Since the early 2000s, a number of Japanese directors have attempted to make the transition to English-language filmmaking, with Hideo Nakata, Ryuhei Kitamura, Takeshi Kitano and Takashi Shimizu transplanting their specialist genre expertise with varying degrees of success. Although the title suggests a horror film, Vampire does not feature any crucifixes, holy water or stakes to the heart as it finds Shunji Iwai, whose celebrated youth movies range from the dehumanising cynicism of All About Lily Chou Chou (2001) to the heartfelt warmth of Hana and Alice (2004), further exploring his recurrent themes of alienation and isolation against a washed-out Canadian backdrop. The slender narrative focuses on high school biology teacher Simon (Kevin Zegers) who is driven by a compulsion to assist suicidal young women with ending their tormented lives by providing them with sleeping pills and then draining their bodies of blood, often by pretending that he intends to immediately follow them to the ‘other side’. After clinically executing this process, he drinks the blood, although the fact that he occasionally vomits afterwards shows that he is not the supernatural bloodsucker of vampire lore. Iwai is less concerned with his protagonist’s motives than with how he maintains his approachable façade as a diligent teacher and carer to his mother Helga (Amanda Plummer), who suffers from Alzheimer’s. Simon tries to avoid the attentions of a Laura (Rachel Leigh Cook), an eager potential girlfriend, and is slow to notice the suicidal impulses of one of his own students, Mina (Yu Aoi).
The opening twenty minutes provide a beautifully sustained set-up as Simon drives to a deserted wasteland to pick-up a suicidal young woman (Keisha Castle-Hughes) he has connected with through a chat room. She goes by the handle of Jellyfish and their encounter is initially awkward, showing how people can share their deepest thoughts when shrouded by online anonymity yet struggle to strike a rapport when they meet in the real world. Simon’s insistence on not being seen together at a roadside diner implies that he is not be trusted, although Jellyfish is too despondent about her last day not being ‘perfect’ to notice the signs and, after some coercing, he drains her blood in an abandoned warehouse. Later efforts to acquire blood do not go as smoothly: Simon ends up on a late-night joyride with the perverted Renfield (Trevor Morgan), who he meets at a vampire fan club, becoming an unwitting accomplice to rape and murder, while he narrowly escapes death by toxic chemicals when an invitation for double suicide actually turns out to be a group activity. This latter incident does, however, bring him into contact with Ladybird (Adelaide Clemens), whose tragic tale of losing her son to an abusive boyfriend provides Simon with an intervention of sorts. These supporting characters drift in and out, with the persistence – or emotional neediness – of the besotted Laura threatening to expose Simon’s secret life as she tries to get closer to the seemingly mild-mannered teaching by visiting his apartment to prepare dinners.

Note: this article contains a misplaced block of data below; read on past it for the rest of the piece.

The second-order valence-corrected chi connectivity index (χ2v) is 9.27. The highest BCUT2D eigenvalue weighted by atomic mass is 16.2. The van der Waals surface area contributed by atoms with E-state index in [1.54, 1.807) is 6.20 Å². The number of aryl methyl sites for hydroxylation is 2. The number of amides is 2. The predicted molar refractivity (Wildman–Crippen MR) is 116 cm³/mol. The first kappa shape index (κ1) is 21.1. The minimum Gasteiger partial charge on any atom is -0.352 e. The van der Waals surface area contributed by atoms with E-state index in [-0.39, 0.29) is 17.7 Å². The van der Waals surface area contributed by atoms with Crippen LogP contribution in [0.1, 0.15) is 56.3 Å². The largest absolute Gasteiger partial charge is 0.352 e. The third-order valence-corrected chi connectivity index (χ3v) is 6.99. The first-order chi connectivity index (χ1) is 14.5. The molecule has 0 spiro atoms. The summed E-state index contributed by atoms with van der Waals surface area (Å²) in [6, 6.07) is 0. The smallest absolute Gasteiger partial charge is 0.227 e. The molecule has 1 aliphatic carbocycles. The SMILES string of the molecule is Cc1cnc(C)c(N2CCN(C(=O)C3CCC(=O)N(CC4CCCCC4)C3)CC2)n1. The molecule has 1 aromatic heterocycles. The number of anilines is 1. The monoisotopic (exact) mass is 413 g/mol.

In terms of Iwai’s previous work, Vampire is closest in tone to All About Lily Chou Chou due to its underlying coldness and emphasis on the cruel lengths that people will go to in order to achieve some degree of human connection. The internet bulletin boards that became a crucial part of the earlier film’s aesthetic and point of entry to the inner world of its lonely characters is here referred to, rather than illustrated. However, the director again positions cyberspace as a refuge for tortured souls, while noting the potentially destructive consequences of building ‘relationships’ with strangers. It’s tastefully scored by Iwai himself and shot on crisp digital video, with this particular modification of vampire myth in Western culture placed in the context of everyday anxiety, although some of the severely tilted camera angles are a little distracting. Shooting in remote spaces, the confines of Simon’s home and the sterile environment of his classroom, Iwai achieves a sense of mood while avoiding genre trappings. The main problem with Vampire is that the behaviour of its title character is never properly explained, while Zegers is a rather stiff lead whose attempts to suggest moral conflict with regards to his manipulative actions are less compelling than the shattered emotional states projected by the more capable actresses with whom he episodically shares the screen. Vampire is often strangely hypnotic in its study of a suicide enabler, but the lack of insight ultimately makes it a hollow experience regardless of Iwai’s skilful compositions.